In Socrates we also find an early example of civil disobedience. Although Socrates denied the charges brought against him of introducing new religious practices in the place of the state religion and of corrupting the youth, he was found guilty. He could have chosen voluntary exile, but he chose instead to accept the consequences. That is the core of civil disobedience, and it finds its roots in Natural Law: there is a natural order, a natural goodness, in the world which exceeds the limits of our own selves and interests, and to which a contribution may be made in self-sacrifice. By remaining, he became an example for that society, an inspiration for the continued life and improvement of that society.

Socrates’ student, Plato, is perhaps the most famous and inspirational of all philosophers the world has known. Plato also argued against the skepticism of the Sophists by teaching that there are two worlds, the dark world of the cave and the bright world of light. Knowledge which is based upon the real is secure. In his allegory the cave is where men live from childhood, chained. They can only see and can only know what is suggested to them by the play of shadows cast upon the cave’s wall from persons walking before the fire. They never see the persons or the objects they carry. Nor are they aware that the shadows are mere shadows and not the objects themselves. All they know are the shadows, and they consider the shadows to be real.

But if a prisoner were to be freed, he would see the real. And were he to return thereafter to the dark cave, he could never see the shadows as before. His fellow prisoners would consider his sight to have been ruined. Plato suggests most of mankind dwells in the cave. It is the function of education to lead us out of the cave and into the world of light. But the educated person must not remain in the world of light. Rather, upon their conversion by education from appearance to reality, the educated must return to the cave and participate in the life and labors of the prisoners.

Whereas the Sophists were lead by the flux of life to skepticism, Plato sought out the unchangeable real before the shadows of appearance. This led him to the doctrine of Forms or Ideas. For him the Ideal is the Form or Idea of the object which is above the world, changeless and eternal, of which the objects of this world are poor imitations or copies. Moreover, visible things change, whereas Ideas such as Good and Beauty are timeless. Ideas therefore have more being than things. Knowledge is not concerned with mere appearances, but with the realm of being that truly is. What really is the essential nature of things, from which we can judge good or beauty in the world of appearances? In such a view, the “is” of the Ideal ought to be imitated in this world.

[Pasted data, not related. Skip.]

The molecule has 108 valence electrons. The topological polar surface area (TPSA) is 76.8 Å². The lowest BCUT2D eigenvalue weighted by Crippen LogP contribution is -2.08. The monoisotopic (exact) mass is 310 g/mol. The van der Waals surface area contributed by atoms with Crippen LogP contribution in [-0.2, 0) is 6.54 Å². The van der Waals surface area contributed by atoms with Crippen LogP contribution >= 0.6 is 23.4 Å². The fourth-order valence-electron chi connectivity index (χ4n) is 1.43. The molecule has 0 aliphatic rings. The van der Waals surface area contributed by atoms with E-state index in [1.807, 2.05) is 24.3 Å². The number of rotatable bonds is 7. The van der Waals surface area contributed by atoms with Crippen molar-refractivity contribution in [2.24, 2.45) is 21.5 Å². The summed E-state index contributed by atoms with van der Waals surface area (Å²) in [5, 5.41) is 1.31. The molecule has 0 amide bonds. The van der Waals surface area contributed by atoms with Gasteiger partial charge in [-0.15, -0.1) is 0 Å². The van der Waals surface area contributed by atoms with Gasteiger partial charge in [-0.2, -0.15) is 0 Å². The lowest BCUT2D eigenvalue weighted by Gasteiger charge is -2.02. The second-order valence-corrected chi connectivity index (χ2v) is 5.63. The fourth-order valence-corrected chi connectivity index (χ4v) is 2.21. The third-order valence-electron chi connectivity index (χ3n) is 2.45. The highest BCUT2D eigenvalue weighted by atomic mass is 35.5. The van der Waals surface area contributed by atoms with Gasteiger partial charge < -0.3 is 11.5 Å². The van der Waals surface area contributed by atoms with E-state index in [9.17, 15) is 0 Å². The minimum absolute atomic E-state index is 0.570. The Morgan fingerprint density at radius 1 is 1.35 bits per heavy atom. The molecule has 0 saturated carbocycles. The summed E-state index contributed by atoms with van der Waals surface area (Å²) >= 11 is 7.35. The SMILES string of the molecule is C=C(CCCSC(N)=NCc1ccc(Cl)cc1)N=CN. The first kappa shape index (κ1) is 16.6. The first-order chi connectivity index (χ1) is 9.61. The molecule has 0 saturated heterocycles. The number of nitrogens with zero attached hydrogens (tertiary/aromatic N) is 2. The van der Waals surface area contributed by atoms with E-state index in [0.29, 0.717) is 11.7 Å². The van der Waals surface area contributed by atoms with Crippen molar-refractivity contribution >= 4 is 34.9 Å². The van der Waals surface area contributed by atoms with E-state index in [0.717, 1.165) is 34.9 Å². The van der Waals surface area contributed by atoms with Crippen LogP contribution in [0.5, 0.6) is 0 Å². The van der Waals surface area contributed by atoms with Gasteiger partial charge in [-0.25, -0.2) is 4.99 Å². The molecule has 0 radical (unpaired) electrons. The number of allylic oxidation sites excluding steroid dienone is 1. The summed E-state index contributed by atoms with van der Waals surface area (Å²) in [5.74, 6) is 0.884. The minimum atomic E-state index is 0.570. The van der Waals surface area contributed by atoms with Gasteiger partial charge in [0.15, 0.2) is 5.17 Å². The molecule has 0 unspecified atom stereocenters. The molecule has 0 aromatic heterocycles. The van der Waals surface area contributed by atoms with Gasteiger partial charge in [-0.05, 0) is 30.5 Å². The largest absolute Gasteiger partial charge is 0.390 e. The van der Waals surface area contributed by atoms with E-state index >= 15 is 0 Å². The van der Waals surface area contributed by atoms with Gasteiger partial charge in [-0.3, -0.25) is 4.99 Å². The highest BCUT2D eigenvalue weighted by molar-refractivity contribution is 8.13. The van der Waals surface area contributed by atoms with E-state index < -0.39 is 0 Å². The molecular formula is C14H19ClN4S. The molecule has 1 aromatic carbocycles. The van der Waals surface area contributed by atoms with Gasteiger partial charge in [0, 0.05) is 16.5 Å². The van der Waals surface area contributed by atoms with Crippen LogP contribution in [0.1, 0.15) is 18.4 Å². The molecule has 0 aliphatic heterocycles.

For Plato, concerned with the ideal above the world, it was natural to posit the notion of creation in which the Demiurge or God used the Forms to fashion particular things. Thus existence emerged from the “mind of God.” Related to this, Plato developed the concept of the soul which is eternal, and in which resides both the rational and irrational parts, good and evil, the possibility of forgetfulness and disorder. It is the function of morality to help recover man’s lost sense of inner harmony when the appetites of, and stimuli to, the body have overcome reason. To restore the soul to harmony requires knowledge and virtue. Knowledge is the view of the real. Virtue is knowledge of the true consequences of all acts, so that it fulfills in each part of the soul that which is the nature of each part to do.